Zel, we’d love to hear your story and how you got to where you are today both personally and as an artist.
Some of my earliest memories are of making movies in the backyard with my sibling & cousins. I have always been creative and goofy, but I didn’t take myself seriously as an artist or filmmaker until semi-recently. Growing up, I was always a musical theater kid; theater camps, acting classes, and local theater groups were places that I spent a lot of time. But part of me didn’t believe that I could be a creative as my career, so I went to Columbia College of Chicago for Public Relations; a “safer” option. While I was in school, I rejected my identity as an artist and focused on my classes and only took a couple art classes here and there, which always ended up being my favorite.
After I finished school, I faced some real world grownup adversity and couldn’t get a job in the field that I expected to, along with other obstacles. I was serving to make cash and also having an identity crisis at the same time, so I started painting to try to reclaim my creative side. I started selling pieces and taking a lot of commissions and ended up burning myself out and fell out of love with that medium. Soon after, film came back into my life and I did costumes, props, acting, and started learning more about producing and everything that goes into making movies. Then I went through some really bad stuff and came out determined to be true to myself and do whatever I want with my life; make my eight-year-old self-proud. I started believing in myself and one thing led to another and now I can confidently say that I am a filmmaker and artist and I am blessed to have a real vision that I didn’t think I would ever have. So now, I write down all my brain goo and turn it into art somehow. It’s pretty awesome. My biggest accolades so far are Emily Blue’s music video for “Cellophane” and the infamous “Spaghetti Porno”, which you can both find on my website at zeltron2020.com or spaghett
I am also a digital artist, graphic designer, and photographer, and I’ve recently fallen back in love with painting which has been super fun to revisit. My alter-ego daytime profession is in marketing and I get to have a lot of creative freedom there which I am eternally grateful for. I’m very lucky to have a job that forces me to learn new things; if not for my job, I might have never dove into the Adobe suite or photography. Things that I learn about marketing/promo/content creation as Zeltron help me with my job, and vice versa.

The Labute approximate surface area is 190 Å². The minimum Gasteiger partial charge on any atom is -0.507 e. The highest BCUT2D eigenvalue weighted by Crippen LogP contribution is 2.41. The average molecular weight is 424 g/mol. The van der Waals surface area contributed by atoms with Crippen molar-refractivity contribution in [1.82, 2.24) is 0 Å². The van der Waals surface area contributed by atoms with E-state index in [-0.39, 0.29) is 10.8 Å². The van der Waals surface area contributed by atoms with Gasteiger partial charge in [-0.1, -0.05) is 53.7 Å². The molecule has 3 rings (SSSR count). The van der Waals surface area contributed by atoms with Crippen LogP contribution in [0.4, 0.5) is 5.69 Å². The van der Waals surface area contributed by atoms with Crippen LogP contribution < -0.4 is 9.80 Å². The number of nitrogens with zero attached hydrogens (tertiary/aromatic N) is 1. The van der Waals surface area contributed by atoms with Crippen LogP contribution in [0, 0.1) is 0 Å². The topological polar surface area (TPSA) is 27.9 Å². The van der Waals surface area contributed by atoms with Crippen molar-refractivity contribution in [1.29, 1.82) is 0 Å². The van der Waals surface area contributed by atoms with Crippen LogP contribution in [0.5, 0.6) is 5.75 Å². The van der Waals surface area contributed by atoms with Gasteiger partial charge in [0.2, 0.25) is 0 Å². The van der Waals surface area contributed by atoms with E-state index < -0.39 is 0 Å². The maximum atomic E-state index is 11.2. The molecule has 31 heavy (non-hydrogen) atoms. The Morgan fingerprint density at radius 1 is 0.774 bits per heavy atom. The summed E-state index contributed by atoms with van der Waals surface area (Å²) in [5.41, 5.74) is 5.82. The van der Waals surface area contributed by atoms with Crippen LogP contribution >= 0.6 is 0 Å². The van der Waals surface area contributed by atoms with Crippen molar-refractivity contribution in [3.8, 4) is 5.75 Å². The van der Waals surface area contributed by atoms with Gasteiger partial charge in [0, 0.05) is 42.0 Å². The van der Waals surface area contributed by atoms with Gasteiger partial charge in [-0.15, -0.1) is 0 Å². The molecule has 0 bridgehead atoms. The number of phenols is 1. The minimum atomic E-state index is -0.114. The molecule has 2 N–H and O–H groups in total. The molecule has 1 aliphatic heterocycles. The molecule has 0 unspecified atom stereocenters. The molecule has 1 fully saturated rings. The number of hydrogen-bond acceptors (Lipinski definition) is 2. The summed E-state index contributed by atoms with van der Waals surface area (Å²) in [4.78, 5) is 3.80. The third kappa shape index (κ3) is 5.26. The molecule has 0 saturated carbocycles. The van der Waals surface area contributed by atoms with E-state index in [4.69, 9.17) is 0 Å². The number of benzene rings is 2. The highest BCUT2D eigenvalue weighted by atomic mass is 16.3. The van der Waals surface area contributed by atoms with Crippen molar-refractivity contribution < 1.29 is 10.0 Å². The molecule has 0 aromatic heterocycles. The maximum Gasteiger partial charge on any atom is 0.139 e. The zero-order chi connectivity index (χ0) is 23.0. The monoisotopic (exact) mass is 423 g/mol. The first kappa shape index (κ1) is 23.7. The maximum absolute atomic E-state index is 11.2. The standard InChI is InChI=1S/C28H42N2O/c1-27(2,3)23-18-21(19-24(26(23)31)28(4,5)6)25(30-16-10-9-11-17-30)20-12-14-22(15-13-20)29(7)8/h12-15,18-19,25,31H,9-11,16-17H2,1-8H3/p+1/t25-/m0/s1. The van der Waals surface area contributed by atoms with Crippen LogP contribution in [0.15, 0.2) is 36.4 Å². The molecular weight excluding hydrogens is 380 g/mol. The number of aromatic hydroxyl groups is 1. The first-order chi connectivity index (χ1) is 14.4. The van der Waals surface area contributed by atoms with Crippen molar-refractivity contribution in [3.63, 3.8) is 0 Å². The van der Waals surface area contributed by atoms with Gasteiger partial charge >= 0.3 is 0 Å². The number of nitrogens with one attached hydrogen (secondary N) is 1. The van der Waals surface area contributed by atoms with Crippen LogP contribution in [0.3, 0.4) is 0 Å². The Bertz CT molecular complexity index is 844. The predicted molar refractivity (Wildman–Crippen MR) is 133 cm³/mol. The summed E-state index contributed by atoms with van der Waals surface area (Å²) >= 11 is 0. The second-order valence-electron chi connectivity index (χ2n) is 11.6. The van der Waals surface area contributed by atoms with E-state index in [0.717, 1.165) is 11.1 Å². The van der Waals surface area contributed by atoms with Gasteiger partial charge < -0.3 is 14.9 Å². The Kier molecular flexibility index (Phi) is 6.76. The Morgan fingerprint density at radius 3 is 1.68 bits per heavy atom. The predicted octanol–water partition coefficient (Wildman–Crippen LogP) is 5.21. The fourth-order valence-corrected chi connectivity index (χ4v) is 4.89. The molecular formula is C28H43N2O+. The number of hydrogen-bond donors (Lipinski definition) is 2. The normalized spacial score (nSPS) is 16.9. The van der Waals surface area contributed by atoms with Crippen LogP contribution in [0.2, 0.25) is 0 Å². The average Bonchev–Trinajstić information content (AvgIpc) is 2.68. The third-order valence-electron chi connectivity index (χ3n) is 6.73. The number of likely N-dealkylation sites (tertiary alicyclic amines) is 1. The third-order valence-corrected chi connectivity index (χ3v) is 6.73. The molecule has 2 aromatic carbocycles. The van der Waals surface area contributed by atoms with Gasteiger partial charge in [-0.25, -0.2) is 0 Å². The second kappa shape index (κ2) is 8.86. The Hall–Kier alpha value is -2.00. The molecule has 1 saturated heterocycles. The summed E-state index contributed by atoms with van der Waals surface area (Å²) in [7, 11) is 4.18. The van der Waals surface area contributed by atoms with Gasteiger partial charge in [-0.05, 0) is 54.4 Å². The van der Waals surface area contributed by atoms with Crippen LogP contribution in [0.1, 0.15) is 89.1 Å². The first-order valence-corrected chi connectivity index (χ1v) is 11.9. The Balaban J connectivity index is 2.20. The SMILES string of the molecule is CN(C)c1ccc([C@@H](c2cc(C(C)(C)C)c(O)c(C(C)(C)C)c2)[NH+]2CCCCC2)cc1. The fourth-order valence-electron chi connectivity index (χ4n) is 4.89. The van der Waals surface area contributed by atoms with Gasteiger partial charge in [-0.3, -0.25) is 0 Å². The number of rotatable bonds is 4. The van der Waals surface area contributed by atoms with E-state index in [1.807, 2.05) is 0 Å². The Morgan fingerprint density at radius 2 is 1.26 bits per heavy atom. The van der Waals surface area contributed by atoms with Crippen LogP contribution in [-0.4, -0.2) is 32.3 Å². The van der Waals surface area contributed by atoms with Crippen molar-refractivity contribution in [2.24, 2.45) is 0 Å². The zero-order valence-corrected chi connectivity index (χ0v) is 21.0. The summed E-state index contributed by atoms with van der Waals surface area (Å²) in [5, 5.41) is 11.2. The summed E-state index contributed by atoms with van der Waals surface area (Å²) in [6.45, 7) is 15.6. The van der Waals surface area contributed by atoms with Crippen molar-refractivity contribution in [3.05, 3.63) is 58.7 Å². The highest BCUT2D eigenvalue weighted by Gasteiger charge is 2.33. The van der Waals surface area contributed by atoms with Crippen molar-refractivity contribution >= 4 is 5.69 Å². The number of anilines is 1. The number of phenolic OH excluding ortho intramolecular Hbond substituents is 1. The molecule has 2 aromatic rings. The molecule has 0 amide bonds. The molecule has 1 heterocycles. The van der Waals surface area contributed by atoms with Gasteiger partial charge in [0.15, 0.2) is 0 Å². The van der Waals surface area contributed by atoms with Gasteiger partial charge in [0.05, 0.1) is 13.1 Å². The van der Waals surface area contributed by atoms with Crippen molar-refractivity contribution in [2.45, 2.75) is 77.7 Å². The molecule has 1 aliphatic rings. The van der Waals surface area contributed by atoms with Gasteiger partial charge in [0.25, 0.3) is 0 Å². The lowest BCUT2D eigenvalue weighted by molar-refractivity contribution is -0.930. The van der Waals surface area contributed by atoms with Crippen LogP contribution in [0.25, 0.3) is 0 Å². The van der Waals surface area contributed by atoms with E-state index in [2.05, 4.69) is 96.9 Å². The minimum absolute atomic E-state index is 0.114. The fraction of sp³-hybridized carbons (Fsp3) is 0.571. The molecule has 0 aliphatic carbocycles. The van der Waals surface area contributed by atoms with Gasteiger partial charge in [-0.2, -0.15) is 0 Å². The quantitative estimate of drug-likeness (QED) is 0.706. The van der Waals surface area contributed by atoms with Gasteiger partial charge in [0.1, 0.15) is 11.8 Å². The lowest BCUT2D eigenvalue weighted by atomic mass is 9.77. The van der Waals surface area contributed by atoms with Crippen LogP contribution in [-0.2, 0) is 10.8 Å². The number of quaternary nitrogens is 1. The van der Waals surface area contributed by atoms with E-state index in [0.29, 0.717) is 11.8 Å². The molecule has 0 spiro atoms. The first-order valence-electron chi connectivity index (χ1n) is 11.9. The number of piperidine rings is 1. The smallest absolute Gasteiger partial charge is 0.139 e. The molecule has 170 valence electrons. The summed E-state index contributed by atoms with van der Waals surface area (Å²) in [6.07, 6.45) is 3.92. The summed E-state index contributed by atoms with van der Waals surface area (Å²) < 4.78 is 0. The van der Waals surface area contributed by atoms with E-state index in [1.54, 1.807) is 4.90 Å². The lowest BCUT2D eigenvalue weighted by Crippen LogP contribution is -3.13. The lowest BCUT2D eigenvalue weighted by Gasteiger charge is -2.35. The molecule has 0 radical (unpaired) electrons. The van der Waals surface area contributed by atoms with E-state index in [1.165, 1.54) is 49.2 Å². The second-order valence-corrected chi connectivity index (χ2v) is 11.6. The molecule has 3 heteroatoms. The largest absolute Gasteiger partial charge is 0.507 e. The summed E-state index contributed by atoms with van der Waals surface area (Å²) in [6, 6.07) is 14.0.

We’d love to hear more about your art. What do you do you do and why and what do you hope others will take away from your work?
I make film in a bunch of different forms, but mainly short narratives, moving images, and the majority of my stuff is supposed to be comedic. It’s amazing to me that some other people also think I’m funny besides myself. I like for people to interpret my work however they see fit; sometimes, I have a point but a lot of the time I don’t. I make my stuff because I have to – When something pops into my brain, I am so taken with it that I can’t really focus on anything else which is a blessing and a curse (but mostly a blessing!!). I work with crews, mainly Low-Moon Productions, for my more intensive projects, but the majority of my content I made entirely with my phone. I also network and collaborate a lot so I get to work with some pretty amazing people all over the world. I’m heavily inspired by pop art, vintage imagery, internet culture, and inane humor like Tim & Eric. The whole irreverent humor genre is totally a boys’ club and I’d like to crash that party. Started from the bottom, now I’m in a bathtub full of spaghetti.
What do you think about conditions for artists today? Has life become easier or harder for artists in recent years? What can cities like ours do to encourage and help art and artists thrive?
Being an artist is really hard and pretty much everyone I know has a day job. On the opposite side of the coin though, a lot of my friends who are artists and employed doing their trade often seem to be burnt out. I am lucky to have an awesome job that I love that enables me to have money to afford the tools that I need to make stuff. The community can support artists by showing up to events and donating to the cause. Chicago has an awesome art scene and even if you aren’t “creative” you can participate and enjoy at the plethora of events all over the city! So, go out and do things! Watch people’s films and buy their art!
Do you have any events or exhibitions coming up? Where would one go to see more of your work? How can people support you and your artwork?
The next projects/goodies I have coming out are a campaign I did for Sooper Records’ (sooperrecords.com) mixtape, the release of my film noir called “Chinatown Breakdown”, and a merch store
You can help support me by subscribing to my YouTube channel at Youtube.com/zeltron2020 and also, by telling your friends and everyone you’ve ever met to check out my Instagram at @zeltron2020. Thanks for reading!
- Website: Zeltron2020.com
- Email: Contactzeltron2020@gmail.com
- Instagram: Instagram.com/Zeltron2020
- Other: Youtube.com/Zeltron2020